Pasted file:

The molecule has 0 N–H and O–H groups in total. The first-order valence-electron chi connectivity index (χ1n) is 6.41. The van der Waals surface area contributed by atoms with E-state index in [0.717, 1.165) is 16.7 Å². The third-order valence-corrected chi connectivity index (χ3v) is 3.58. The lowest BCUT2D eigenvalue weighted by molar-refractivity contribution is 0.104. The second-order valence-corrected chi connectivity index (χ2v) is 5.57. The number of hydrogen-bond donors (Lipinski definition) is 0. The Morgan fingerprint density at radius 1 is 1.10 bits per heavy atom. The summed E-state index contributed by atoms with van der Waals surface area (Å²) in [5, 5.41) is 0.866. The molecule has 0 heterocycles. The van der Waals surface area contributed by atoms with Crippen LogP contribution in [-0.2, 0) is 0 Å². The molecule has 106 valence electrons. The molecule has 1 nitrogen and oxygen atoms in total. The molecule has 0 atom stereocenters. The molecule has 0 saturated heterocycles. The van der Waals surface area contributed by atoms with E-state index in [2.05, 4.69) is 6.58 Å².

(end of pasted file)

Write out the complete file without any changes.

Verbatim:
The molecule has 0 N–H and O–H groups in total. The first-order valence-electron chi connectivity index (χ1n) is 6.41. The van der Waals surface area contributed by atoms with E-state index in [0.717, 1.165) is 16.7 Å². The third-order valence-corrected chi connectivity index (χ3v) is 3.58. The lowest BCUT2D eigenvalue weighted by molar-refractivity contribution is 0.104. The second-order valence-corrected chi connectivity index (χ2v) is 5.57. The number of hydrogen-bond donors (Lipinski definition) is 0. The Morgan fingerprint density at radius 1 is 1.10 bits per heavy atom. The summed E-state index contributed by atoms with van der Waals surface area (Å²) in [5, 5.41) is 0.866. The molecule has 0 heterocycles. The van der Waals surface area contributed by atoms with Crippen LogP contribution in [-0.2, 0) is 0 Å². The molecule has 106 valence electrons. The molecule has 1 nitrogen and oxygen atoms in total. The molecule has 0 atom stereocenters. The molecule has 0 saturated heterocycles. The van der Waals surface area contributed by atoms with E-state index in [2.05, 4.69) is 6.58 Å².